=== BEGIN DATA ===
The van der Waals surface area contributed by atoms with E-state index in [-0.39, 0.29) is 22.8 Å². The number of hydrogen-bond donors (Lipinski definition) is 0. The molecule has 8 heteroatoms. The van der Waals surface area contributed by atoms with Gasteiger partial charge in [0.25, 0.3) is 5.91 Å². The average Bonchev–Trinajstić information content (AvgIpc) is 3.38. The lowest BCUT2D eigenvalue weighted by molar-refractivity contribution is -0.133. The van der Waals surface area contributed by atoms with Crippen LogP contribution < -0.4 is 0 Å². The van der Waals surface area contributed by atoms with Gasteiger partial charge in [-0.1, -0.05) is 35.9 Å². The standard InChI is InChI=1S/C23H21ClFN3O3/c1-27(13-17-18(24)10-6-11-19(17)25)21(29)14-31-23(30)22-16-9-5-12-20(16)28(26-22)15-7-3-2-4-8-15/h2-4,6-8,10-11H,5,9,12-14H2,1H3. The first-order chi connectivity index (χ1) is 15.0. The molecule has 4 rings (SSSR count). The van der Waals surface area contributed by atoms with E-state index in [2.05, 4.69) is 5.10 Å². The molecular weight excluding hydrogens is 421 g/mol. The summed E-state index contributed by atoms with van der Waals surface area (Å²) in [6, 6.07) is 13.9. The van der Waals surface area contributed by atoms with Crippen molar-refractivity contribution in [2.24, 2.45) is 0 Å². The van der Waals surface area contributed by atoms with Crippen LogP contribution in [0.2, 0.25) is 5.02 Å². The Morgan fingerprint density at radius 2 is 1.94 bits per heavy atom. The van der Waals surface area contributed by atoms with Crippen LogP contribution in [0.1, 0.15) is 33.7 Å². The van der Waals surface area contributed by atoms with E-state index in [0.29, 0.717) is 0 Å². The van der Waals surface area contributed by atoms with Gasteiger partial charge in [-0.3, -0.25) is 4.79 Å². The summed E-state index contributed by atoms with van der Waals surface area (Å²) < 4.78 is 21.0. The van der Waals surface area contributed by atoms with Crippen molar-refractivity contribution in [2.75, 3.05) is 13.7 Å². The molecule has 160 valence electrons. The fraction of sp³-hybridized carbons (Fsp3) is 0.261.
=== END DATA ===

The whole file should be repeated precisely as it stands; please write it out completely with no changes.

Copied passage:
The van der Waals surface area contributed by atoms with E-state index in [-0.39, 0.29) is 22.8 Å². The number of hydrogen-bond donors (Lipinski definition) is 0. The molecule has 8 heteroatoms. The van der Waals surface area contributed by atoms with Gasteiger partial charge in [0.25, 0.3) is 5.91 Å². The average Bonchev–Trinajstić information content (AvgIpc) is 3.38. The lowest BCUT2D eigenvalue weighted by molar-refractivity contribution is -0.133. The van der Waals surface area contributed by atoms with Crippen LogP contribution < -0.4 is 0 Å². The van der Waals surface area contributed by atoms with Gasteiger partial charge in [-0.1, -0.05) is 35.9 Å². The standard InChI is InChI=1S/C23H21ClFN3O3/c1-27(13-17-18(24)10-6-11-19(17)25)21(29)14-31-23(30)22-16-9-5-12-20(16)28(26-22)15-7-3-2-4-8-15/h2-4,6-8,10-11H,5,9,12-14H2,1H3. The first-order chi connectivity index (χ1) is 15.0. The molecule has 4 rings (SSSR count). The van der Waals surface area contributed by atoms with E-state index in [2.05, 4.69) is 5.10 Å². The molecular weight excluding hydrogens is 421 g/mol. The summed E-state index contributed by atoms with van der Waals surface area (Å²) in [6, 6.07) is 13.9. The van der Waals surface area contributed by atoms with Crippen molar-refractivity contribution in [2.24, 2.45) is 0 Å². The van der Waals surface area contributed by atoms with Crippen LogP contribution in [0.2, 0.25) is 5.02 Å². The Morgan fingerprint density at radius 2 is 1.94 bits per heavy atom. The van der Waals surface area contributed by atoms with Crippen LogP contribution in [0.1, 0.15) is 33.7 Å². The van der Waals surface area contributed by atoms with E-state index in [0.29, 0.717) is 0 Å². The van der Waals surface area contributed by atoms with Gasteiger partial charge in [-0.3, -0.25) is 4.79 Å². The summed E-state index contributed by atoms with van der Waals surface area (Å²) < 4.78 is 21.0. The van der Waals surface area contributed by atoms with Crippen molar-refractivity contribution in [2.75, 3.05) is 13.7 Å². The molecule has 160 valence electrons. The fraction of sp³-hybridized carbons (Fsp3) is 0.261.